Jane Eyre is an orphan cast out as a young girl by her aunt, Mrs. Reed, and sent to be raised in a harsh charity school for girls. There she learns to become a teacher and eventually seeks ... See full summary »
Jane Eyre is an orphan, sent to Lowood school, and eventually becomes a governess at Thornfield hall to a girl named Adele. While she is there, many strange things happen and eventually she... See full summary »
Small, plain and poor, Jane Eyre comes to Thornfield Hall as governess to the young ward of Edward Rochester. Denied love all her life, Jane can't help but be attracted to the intelligent, vibrant, energetic Mr. Rochester, a man twice her age. But just when Mr. Rochester seems to be returning the attention, he invites the beautiful and wealthy Blanche Ingram and her party to stay at his estate. Meanwhile, the secret of Thornfield Hall could ruin all their chances for happiness.Written by
Orson Welles did enough work behind the scenes that the production company offered him a producer credit, which he turned down. Welles' official reason for this is a belief that a person who is not directing the film shouldn't be "just" a producer. See more »
When Rochester and Blanche sever connections, folds can be seen in the backdrop of the sky. See more »
My name is Jane Eyre... I was born in 1820, a harsh time of change in England. Money and position seemed all that mattered. Charity was a cold and disagreeable word. Religion too often wore a mask of bigotry and cruelty. There was no proper place for the poor or the unfortunate. I had no father or mother, brother or sister. As a child I lived with my aunt, Mrs. Reed of Gateshead Hall. I do not remember that she ever spoke one kind word to me.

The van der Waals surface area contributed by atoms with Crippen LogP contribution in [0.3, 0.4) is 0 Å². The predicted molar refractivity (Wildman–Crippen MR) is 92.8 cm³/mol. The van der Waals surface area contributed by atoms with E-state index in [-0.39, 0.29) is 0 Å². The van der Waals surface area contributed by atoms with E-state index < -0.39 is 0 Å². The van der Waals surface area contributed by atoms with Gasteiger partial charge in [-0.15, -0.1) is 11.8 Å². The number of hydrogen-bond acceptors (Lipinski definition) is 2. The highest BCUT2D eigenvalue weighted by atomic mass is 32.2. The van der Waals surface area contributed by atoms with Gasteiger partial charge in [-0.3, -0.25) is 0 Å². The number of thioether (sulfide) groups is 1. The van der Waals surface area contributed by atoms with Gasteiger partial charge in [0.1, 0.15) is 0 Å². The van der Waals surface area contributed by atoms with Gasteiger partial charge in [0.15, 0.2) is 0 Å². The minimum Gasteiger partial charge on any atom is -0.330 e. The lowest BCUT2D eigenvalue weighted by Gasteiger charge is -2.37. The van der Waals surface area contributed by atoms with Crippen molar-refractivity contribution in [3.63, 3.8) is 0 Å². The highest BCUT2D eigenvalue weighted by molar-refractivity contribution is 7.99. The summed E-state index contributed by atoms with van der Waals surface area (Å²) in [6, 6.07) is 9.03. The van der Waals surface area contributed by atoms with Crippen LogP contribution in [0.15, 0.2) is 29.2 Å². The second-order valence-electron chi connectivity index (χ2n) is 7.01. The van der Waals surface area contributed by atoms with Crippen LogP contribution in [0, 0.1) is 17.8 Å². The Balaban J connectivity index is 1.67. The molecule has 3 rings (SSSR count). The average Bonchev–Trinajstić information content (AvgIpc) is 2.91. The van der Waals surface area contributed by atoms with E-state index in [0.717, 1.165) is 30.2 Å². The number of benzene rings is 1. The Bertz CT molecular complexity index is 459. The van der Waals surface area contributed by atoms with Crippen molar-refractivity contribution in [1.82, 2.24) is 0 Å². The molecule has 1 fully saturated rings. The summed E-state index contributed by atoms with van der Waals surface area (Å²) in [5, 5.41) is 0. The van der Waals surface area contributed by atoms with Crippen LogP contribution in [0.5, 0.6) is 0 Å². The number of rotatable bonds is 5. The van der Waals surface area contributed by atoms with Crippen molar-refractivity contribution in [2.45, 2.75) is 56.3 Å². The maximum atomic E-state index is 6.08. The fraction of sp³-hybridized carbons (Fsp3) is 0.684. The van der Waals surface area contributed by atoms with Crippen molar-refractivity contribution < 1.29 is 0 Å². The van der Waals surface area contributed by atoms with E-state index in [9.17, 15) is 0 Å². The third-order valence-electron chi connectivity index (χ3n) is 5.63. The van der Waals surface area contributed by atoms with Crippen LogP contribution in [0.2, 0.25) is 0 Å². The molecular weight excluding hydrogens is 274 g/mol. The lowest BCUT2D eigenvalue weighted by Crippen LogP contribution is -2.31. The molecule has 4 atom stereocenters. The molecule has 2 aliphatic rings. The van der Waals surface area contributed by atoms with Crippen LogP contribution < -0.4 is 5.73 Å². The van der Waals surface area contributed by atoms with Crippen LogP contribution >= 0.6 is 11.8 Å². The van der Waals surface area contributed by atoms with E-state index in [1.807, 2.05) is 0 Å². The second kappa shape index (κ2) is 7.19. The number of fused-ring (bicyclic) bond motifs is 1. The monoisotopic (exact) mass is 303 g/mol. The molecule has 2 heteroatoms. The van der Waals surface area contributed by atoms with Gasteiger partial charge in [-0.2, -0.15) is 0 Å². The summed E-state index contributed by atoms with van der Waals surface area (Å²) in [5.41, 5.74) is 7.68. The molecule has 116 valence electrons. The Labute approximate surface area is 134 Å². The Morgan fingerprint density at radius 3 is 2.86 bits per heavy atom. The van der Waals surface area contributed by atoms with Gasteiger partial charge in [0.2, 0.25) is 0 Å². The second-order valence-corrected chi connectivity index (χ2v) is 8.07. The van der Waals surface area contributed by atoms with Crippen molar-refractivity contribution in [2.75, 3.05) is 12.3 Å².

See more »
Stevenson isn't willing to let us forget that his film is based on a book. The first thing we see a leather-bound volume with the title "Jane Eyre" emblazoned on the cover; the book opens to reveal the film's credits exquisitely lettered on the opening pages. We're in danger of falling in love with the book as an object before the story even begins. By the time Joan Fontaine had finished reading out Brönte's opening paragraph, with the sentences themselves before me, I was in no mood to watch the movie - I wanted to go away and read the book.
Yet when it's not reminding us that it's at heart a version of something else, it's a very good film, falling not too far short of David Lean's "Oliver Twist" - which it resembles. Both films were shot almost entirely in the studio, yet don't feel studio-bound; they feel rather as though the directors had managed to find unusually claustrophobic out-of-door (or, in Lean's case, urban) locations. In both films a portion of every frame is consumed by impenetrable shadow. (Yet "Eyre" is detailed, and makes the best possible use of every frame.) Both films take place around in a callous England of the 1920s. (I got the impression that if Brönte's characters had for some reason gone to London they would have encountered Dickens's, although this impression was destroyed when the rich Londoners visit Rochester's castle.) Both films manage to be sentimental in an agreeable way. Both have excellent musical scores. In fact, this may be Herrmann's best score of the 1940s, certainly better than the one he wrote for "Citizen Kane", which is seems better than it is because the film as a whole is a masterpiece.
If you can, make sure you see a print with a pristine soundtrack. Orson Welles isn't always easy to understand.
19 of 24 people found this review helpful.
Was this review helpful to you?
| Report this